The Day After
For the life of me, I can’t remember the critter but I know it was a bird. I had been shooting all day with the 600mm on a tripod and getting some really cool stuff, biology that hadn’t been recorded before. I was really excited, too excited as it turned out. When the film came back (yeah, this was a while ago), all the images were soft. The pile of slides in the trash can got taller and taller and my spirits sank further and further. It was a disaster and there was nothing I could do about it. I felt like shit!
I’ve not had that experience since, it is amazing how such an event seared into my head to always press my eye against the eyecup for proper long lens technique. But the human psyche is a funny place. This past weekend another photographer had a once in a lifetime opportunity and, at least in his mind, toasted it by making a typical, what I call, pilot error. Did they know it at the time, this big mistake? Nope, they were so caught up in the amazing moment that they missed an important aspect to shooting so when later that night they looked at their images, they experienced the horrible sick feeling that inflicts photographers when they screwed up.
The next day is the worse, especially if you’ve gotta shoot again. You put that camera up to the eye and all that “failure” from the day before comes crashing back. You often put the camera right back down again, not even taking that shot. You question your worth, wonder why you’re up early again when you blew the opportunity the day before. You question the very reason you’re a photographer. It’s just a really bad day!
And if you haven’t made this mistake, in my opinion you need to! If you’ve not had a major screw up like this, then your photography suffers. You can’t go back and retake a photo (unless it’s in the studio, a subject that’s not living and the light bulbs didn’t blow), it’s over with and life has moved on. You’ve gotta grasp that thought and move on yourself. And if you don’t learn two important lessons from the incident, you are sure to live it again. The first thing you learn, never make that same mistake again (though there are plenty of new ones we can make). Second, that it’s only a photograph!
Now I’m speaking from experience here, don’t have to make this stuff up. We put one heck of a lot of pressure on ourselves when we go out shooting. It can manifest itself from being cranky to the sweats and everything in between. It is, to wrap it up in a big bow when we put this kind of pressure on ourselves, no fun! So then why do we do it, put all that pressure on that click? The fear of failure? I know that was my issue for a long time, especially when I was young and new to this thing. I had to prove myself to someone that I knew what I was doing. Of course, as you get older you realize there is no one to prove yourself to, except yourself!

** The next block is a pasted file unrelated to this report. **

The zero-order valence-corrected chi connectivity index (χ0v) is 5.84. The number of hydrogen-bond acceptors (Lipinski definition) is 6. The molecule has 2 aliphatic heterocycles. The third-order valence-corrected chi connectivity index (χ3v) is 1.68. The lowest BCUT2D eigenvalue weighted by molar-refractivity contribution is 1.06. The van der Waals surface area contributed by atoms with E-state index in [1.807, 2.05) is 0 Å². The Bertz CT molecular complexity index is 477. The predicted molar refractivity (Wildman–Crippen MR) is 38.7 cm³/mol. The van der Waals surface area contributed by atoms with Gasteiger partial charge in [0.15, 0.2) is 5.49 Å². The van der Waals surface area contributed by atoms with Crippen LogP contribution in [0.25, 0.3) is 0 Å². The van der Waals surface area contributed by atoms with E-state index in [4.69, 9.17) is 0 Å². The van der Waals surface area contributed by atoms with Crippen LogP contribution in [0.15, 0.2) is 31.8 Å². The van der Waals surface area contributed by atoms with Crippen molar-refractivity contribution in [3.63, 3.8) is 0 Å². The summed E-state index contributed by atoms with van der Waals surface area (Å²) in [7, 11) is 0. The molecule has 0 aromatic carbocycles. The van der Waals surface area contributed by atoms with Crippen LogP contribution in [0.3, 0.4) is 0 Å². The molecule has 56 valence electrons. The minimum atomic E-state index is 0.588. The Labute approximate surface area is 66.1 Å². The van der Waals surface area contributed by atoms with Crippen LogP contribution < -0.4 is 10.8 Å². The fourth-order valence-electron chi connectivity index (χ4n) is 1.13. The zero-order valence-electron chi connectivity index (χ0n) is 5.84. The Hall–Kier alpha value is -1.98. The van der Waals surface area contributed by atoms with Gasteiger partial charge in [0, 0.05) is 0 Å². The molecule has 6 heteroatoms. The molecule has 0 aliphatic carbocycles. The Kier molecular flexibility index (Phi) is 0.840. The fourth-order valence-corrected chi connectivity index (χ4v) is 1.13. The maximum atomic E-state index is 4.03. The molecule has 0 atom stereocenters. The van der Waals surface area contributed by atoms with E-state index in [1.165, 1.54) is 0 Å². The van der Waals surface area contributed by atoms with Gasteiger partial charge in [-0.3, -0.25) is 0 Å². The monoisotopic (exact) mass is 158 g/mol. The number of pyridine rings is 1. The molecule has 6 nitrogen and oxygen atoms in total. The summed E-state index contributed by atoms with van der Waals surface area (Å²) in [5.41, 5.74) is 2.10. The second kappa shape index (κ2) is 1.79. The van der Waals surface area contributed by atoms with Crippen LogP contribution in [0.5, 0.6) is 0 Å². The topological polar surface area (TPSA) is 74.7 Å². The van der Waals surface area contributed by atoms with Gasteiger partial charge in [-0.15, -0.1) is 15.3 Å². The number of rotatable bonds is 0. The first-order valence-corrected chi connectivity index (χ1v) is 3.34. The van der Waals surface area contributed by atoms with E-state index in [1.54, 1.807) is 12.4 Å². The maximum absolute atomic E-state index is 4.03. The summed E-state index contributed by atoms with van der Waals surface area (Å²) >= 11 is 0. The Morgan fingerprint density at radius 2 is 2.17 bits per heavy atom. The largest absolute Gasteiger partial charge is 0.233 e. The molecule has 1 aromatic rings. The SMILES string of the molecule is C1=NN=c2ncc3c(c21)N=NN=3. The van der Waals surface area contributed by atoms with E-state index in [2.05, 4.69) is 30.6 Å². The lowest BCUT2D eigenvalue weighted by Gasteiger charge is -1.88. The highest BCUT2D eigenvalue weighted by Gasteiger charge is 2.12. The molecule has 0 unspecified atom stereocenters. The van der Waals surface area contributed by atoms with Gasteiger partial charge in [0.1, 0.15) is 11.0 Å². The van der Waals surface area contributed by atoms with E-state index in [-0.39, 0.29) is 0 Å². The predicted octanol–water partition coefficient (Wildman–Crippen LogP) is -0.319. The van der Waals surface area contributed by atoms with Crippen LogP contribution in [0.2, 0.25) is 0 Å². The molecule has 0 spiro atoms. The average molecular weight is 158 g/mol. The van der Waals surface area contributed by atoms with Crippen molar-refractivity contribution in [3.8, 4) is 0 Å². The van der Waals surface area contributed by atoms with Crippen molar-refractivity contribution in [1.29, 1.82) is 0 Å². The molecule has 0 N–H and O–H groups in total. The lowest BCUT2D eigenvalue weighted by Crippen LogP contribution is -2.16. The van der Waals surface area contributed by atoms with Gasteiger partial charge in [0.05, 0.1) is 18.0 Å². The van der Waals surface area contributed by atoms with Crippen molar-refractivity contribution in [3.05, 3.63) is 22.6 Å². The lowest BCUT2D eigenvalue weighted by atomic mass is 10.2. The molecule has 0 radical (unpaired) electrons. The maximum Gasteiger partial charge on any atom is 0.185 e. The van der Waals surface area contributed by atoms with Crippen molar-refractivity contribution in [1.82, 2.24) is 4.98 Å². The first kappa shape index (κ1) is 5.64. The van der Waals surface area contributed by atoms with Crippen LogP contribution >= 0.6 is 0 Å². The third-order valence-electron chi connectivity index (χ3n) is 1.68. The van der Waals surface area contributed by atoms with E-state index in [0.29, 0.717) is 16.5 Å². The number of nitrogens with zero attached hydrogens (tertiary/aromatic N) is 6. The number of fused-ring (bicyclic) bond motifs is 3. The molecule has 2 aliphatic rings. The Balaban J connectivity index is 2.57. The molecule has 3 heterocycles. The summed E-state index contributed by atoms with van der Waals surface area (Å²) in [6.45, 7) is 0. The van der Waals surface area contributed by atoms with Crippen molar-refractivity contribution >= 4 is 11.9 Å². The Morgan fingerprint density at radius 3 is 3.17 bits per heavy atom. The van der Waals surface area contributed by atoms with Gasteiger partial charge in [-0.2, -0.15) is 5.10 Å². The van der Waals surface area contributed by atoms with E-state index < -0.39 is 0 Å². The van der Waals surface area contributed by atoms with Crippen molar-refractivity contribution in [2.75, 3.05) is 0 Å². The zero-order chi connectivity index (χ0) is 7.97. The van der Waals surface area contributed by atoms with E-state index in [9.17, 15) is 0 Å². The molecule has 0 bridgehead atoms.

To this day, I really hate missing a photograph. I really get the maddest when I have an amazing opportunity and I have some type of equipment failure. Those are preventable a lot of the time so the anger while it might be focused on that particular piece of gear, reality soon kicks in and it’s pointed inward. The one difference though for myself today when this happens is, I can blow it off much faster and often relish going back for the second time. A long time ago when I made my first Blog Poster Action, I toasted the action and lost it. I was so pissed at myself. I emailed by friend Peter Bower at the NAPP Help desk and asked if there was any way I could rescue the lost Action. His response is something I often think about, “You make it better the second time.”
If it’s meant to be, those golden photographic moments do return to us. We are older, wiser and often better equipped in every sense to do an even better job the second time. So don’t let the failures of photography get you down. Rather, embrace them and let them make you smile knowing that you are human, you’ll learn from it and that with time, the photo gods will put that opportunity in front of your lens again!